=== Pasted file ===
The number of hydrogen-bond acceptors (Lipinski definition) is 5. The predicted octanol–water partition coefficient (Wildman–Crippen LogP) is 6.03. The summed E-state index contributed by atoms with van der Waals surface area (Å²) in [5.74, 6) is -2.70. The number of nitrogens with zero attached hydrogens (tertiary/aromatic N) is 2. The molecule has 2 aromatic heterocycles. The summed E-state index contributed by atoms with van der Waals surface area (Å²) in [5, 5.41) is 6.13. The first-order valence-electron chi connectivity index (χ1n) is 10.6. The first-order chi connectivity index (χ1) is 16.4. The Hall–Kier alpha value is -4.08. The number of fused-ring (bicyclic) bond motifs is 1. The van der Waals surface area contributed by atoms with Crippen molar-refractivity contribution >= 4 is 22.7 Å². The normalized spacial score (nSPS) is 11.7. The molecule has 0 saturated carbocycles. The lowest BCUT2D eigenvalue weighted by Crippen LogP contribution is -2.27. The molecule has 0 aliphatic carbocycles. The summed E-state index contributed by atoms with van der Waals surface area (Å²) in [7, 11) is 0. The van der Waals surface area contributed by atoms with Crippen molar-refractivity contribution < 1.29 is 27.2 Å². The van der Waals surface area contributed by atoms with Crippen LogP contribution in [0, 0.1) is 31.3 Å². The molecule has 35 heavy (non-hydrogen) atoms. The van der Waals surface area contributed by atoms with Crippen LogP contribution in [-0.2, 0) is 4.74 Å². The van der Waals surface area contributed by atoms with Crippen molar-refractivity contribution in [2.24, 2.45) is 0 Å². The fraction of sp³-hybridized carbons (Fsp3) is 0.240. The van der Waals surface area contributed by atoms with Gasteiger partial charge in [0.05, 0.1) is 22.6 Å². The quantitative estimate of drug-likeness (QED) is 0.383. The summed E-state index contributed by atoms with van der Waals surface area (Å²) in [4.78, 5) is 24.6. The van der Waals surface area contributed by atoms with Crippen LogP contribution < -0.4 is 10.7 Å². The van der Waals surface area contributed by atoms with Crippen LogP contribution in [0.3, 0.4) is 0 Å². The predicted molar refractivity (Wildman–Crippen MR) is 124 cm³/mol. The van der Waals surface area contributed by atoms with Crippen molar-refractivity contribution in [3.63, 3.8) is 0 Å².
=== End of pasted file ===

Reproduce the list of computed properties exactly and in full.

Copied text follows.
The number of hydrogen-bond acceptors (Lipinski definition) is 5. The predicted octanol–water partition coefficient (Wildman–Crippen LogP) is 6.03. The summed E-state index contributed by atoms with van der Waals surface area (Å²) in [5.74, 6) is -2.70. The number of nitrogens with zero attached hydrogens (tertiary/aromatic N) is 2. The molecule has 2 aromatic heterocycles. The summed E-state index contributed by atoms with van der Waals surface area (Å²) in [5, 5.41) is 6.13. The first-order valence-electron chi connectivity index (χ1n) is 10.6. The first-order chi connectivity index (χ1) is 16.4. The Hall–Kier alpha value is -4.08. The number of fused-ring (bicyclic) bond motifs is 1. The van der Waals surface area contributed by atoms with Crippen molar-refractivity contribution >= 4 is 22.7 Å². The normalized spacial score (nSPS) is 11.7. The molecule has 0 saturated carbocycles. The lowest BCUT2D eigenvalue weighted by Crippen LogP contribution is -2.27. The molecule has 0 aliphatic carbocycles. The summed E-state index contributed by atoms with van der Waals surface area (Å²) in [7, 11) is 0. The van der Waals surface area contributed by atoms with Crippen molar-refractivity contribution < 1.29 is 27.2 Å². The van der Waals surface area contributed by atoms with Crippen LogP contribution in [0, 0.1) is 31.3 Å². The molecule has 35 heavy (non-hydrogen) atoms. The van der Waals surface area contributed by atoms with Crippen LogP contribution in [-0.2, 0) is 4.74 Å². The van der Waals surface area contributed by atoms with Crippen molar-refractivity contribution in [2.24, 2.45) is 0 Å². The fraction of sp³-hybridized carbons (Fsp3) is 0.240. The van der Waals surface area contributed by atoms with Gasteiger partial charge in [0.05, 0.1) is 22.6 Å². The quantitative estimate of drug-likeness (QED) is 0.383. The summed E-state index contributed by atoms with van der Waals surface area (Å²) in [4.78, 5) is 24.6. The van der Waals surface area contributed by atoms with Crippen LogP contribution < -0.4 is 10.7 Å². The van der Waals surface area contributed by atoms with Crippen LogP contribution in [0.3, 0.4) is 0 Å². The predicted molar refractivity (Wildman–Crippen MR) is 124 cm³/mol. The van der Waals surface area contributed by atoms with Crippen molar-refractivity contribution in [3.63, 3.8) is 0 Å².